Laurence Viennot
LDPES, Université Denis Diderot (Paris 7), France

This chapter is very useful because it provides the means to find, in the research literature, many results concerning common students' and trainee teachers' ideas concerning mechanics. Numerous now classical tests as well as the main predictable errors can therefore be collected by the reader.

Moreover, a viewpoint which is compatible with research findings is stated and proposed as a basis for teaching strategies: the learner should be in a position of being as active as possible in the building of his or her own knowledge. There is now a large consensus among researchers on that point, as is widely shown in this book.

On that basis, the author recommends emphasizing, in teaching and teachers' training, the following aspects: qualitative analysis, explicit addressing of common ideas, debating, and this à propos of open situations of problems in various teaching contexts.

With these elements of information and of reflection, the reader has a decision to make. Will she/he make the predictable difficulties and errors explicit one by one, test by test, one situation being considered at a time? On the contrary, will the learner be informed of the "logic" which seems to underlie a set of common ideas. In the latter case, which scale should we adopt in the grouping of ideas, which ones should we account for together. Available elements to guide this choice seem contradictory.

On the one hand, a dependency of common errors with respect to the type of situation is observed. For instance, some questions very frequently raise a classical error, i.e. to assume a linear relationship between force and velocity, whereas other questions which are at first sight in the same domain very rarely give rise to the same error (Viennot 1979).

On the other hand, striking similarities exist between answers concerning physical situations which are usually dealt with in different chapters. For example, propagation of sound and motion of a projectile are commonly analyzed in a similar way: a dynamical "supply" due to the source seems to act as a permanent cause all along the progression (of the projectile or of the sound), to get lower in case of an opposing agent, and to determine at every time the velocity of the projectile or that of the sound (Maurines 1992).

Scattered knowledge on the one hand, unifying links on the other hand: in fact, common ideas do not "coagulate" according to the domains defined by traditional chapters. They can be accounted for to a large extent assuming ways of reasoning in which causality and time are central elements (Driver et al. 1985, Andersson 1986, Rozier and Viennot, 1991, Gutierrez et Ogborn 1992, Viennot 1993).

The main features of these reasonings are the following: linear character of causal analysis (one cause for one effect), ascribing of a cause (which is an undifferentiated amalgam of our physical concepts) to the object in evolution (and/or the "storage" of an initial cause in this object), temporal shift between cause and effect (Viennot 1996).

On this basis, one can understand why it is so often (wrongly) believed that the force exerted by a wrestler on his adversary is larger than its reciprocal at the time of his victory (Viennot and Rozier 1994), or why the pressure inside a gas is not taken into account by children unless this gas is provoking a motion (Séré 1985).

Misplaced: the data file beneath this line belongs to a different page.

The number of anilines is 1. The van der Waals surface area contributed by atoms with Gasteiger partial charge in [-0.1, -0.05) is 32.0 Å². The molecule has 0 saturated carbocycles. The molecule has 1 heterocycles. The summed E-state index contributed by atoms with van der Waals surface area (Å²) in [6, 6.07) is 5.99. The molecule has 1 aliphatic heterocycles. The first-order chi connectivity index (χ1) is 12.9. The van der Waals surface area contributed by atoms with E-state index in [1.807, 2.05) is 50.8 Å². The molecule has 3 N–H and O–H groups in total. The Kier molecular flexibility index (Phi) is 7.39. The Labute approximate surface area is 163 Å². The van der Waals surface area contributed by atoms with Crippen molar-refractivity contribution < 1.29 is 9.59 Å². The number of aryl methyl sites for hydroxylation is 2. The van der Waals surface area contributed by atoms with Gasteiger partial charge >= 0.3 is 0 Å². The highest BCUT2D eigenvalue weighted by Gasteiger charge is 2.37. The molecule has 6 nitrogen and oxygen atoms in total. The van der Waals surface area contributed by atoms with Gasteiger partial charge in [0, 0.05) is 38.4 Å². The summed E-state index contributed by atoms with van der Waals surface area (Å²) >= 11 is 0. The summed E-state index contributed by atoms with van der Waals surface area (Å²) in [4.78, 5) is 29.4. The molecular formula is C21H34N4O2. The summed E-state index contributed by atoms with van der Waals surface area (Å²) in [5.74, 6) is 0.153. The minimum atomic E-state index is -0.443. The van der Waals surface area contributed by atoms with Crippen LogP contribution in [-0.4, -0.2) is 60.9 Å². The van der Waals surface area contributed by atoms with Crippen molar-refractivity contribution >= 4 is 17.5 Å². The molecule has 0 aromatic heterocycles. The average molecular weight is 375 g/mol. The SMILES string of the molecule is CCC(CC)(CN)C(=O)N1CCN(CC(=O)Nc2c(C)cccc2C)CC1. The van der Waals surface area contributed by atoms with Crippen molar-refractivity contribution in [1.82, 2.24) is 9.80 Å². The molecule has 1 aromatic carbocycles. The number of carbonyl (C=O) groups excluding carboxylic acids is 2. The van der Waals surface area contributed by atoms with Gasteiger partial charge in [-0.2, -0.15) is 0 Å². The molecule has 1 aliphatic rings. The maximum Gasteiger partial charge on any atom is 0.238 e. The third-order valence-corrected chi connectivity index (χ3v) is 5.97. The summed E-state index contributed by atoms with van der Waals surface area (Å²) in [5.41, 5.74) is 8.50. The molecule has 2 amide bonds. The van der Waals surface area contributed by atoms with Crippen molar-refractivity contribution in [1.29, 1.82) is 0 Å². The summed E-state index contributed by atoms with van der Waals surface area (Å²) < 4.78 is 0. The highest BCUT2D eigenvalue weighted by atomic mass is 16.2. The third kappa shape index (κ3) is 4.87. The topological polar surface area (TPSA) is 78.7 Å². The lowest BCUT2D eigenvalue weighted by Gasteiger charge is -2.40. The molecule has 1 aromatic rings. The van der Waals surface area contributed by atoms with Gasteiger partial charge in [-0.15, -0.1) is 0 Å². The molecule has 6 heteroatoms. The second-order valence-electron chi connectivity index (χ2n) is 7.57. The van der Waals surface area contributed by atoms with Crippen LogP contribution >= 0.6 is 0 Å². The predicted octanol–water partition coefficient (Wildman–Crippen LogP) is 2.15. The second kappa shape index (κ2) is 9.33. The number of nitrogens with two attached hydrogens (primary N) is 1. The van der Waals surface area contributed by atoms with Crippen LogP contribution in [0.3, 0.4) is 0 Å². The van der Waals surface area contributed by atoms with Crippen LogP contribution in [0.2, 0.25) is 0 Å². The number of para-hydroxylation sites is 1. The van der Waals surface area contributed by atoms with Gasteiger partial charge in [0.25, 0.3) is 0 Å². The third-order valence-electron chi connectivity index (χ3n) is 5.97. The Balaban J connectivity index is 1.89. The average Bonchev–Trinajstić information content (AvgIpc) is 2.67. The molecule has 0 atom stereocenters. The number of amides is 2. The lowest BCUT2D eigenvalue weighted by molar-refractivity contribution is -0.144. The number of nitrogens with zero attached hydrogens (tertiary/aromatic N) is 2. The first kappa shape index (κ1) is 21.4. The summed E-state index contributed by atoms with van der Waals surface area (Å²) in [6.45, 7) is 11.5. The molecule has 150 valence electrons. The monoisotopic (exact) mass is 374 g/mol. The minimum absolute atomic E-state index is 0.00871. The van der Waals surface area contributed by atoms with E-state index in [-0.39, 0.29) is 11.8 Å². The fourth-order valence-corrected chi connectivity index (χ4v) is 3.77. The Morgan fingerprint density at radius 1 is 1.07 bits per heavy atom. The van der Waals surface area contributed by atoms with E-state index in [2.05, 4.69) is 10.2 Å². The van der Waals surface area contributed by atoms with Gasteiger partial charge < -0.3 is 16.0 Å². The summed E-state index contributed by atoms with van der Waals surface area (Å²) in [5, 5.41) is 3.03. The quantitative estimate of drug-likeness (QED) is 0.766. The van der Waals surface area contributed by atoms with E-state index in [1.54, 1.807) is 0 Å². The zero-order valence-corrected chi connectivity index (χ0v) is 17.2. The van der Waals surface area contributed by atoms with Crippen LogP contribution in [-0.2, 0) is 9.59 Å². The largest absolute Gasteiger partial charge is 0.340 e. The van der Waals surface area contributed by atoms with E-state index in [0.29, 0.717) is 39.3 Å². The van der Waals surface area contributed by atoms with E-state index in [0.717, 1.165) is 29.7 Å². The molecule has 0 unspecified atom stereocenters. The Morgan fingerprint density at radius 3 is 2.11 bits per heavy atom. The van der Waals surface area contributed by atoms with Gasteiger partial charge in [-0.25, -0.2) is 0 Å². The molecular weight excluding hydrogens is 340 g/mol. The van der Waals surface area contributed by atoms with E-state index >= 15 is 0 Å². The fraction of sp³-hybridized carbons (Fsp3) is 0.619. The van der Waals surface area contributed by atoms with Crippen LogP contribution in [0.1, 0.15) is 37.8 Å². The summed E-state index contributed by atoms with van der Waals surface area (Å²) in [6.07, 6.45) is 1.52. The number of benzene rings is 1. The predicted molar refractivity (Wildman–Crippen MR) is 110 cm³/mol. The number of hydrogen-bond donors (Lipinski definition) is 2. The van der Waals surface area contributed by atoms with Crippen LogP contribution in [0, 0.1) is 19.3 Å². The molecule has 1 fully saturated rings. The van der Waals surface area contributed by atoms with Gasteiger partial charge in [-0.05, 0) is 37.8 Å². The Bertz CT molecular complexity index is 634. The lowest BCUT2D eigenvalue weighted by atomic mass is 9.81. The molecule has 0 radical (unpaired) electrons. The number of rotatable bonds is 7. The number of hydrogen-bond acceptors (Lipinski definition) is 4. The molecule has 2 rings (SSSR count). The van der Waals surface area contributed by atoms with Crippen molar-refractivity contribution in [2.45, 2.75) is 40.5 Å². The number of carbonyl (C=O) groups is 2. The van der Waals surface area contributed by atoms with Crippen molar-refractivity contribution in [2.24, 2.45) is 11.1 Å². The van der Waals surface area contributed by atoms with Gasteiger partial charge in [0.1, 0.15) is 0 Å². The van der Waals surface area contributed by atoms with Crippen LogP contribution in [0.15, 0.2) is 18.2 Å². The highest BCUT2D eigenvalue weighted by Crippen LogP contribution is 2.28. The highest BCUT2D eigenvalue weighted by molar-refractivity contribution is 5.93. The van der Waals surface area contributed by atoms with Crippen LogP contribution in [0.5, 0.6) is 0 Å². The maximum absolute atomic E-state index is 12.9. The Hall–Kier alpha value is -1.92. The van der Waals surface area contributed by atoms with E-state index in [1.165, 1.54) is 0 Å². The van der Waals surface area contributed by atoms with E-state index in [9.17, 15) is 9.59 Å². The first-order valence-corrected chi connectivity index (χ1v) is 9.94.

Considering these aspects of reasoning leads one to see "common ideas" and "problem solving" as intricate domains (Fauconnet 1984), and to interpret the existence of the "facets", using Minstrell's format (see chapter), in a less scattered way.

Anyhow, the way we make common ideas explicit is to be adapted to the particular students and teaching contexts. According to the cases, it may be useful to limit oneself to the surface features of common reasoning, situation by situation, or, on the contrary, to try and show its deeper roots.


Andersson, B. 1986. The experiential Gelstalt of Causation: a common core to pupils preconceptions in science. European Journal of Science Education, 8 (2), pp 155-171.

Driver, R., Guesnes, E. et Tiberghien, A. 1985. Some features of Children's Ideas and their Implications for Teaching. In Driver, R., Guesnes, E. et Tiberghien, A. (Eds.): Children's Ideas in Science. Open University Press, Milton Keynes, pp 193-201.

Fauconnet, S. 1984. Etude de résolution de problèmes: analogues. In.Delacôte G., Ed.. Research on Physics Education. , La Londe les Maures. CNRS, Paris, pp 261-269.

Gutierrez, R. et Ogborn, J. 1992. A causal framework for analyzing alternative conceptions, International Journal of Science Education. 14 (2), pp 201-220.

Maurines, L. 1993. Mécanique spontanée du son. Trema. IUFM de Montpellier, pp 77-91.

Rozier, S. and Viennot, L. 1991, Students' reasoning in elementary thermodynamics, International Journal of Science Education, 13 (2), pp 159-170.

Séré, M.G. 1985. The gazeous state. In Driver, R., Guesnes, E. et Tiberghien, A. (Eds.): Children's Ideas in Science. Open University Press, Milton Keynes, pp 105-123.

Viennot L. 1993. Temps et causalité dans les raisonnements des étudiants, Didaskalia 1, pp 13-27.

Viennot, L. and Rozier, S. 1994. Pedagogical Outcomes Of Research In Science Education: Examples In Mechanics And Thermodynamics. In The Content of Science, P. Fensham, Richard Gunstone and Richard White eds., The Falmer Press, London, pp 237-254.

Viennot 1996, Raisonner en physique, la part du sens commun, De Boeck-Westmael, Bruxelles



SectionC,  Comments on C1 from: Connecting Research in Physics Education with Teacher Education
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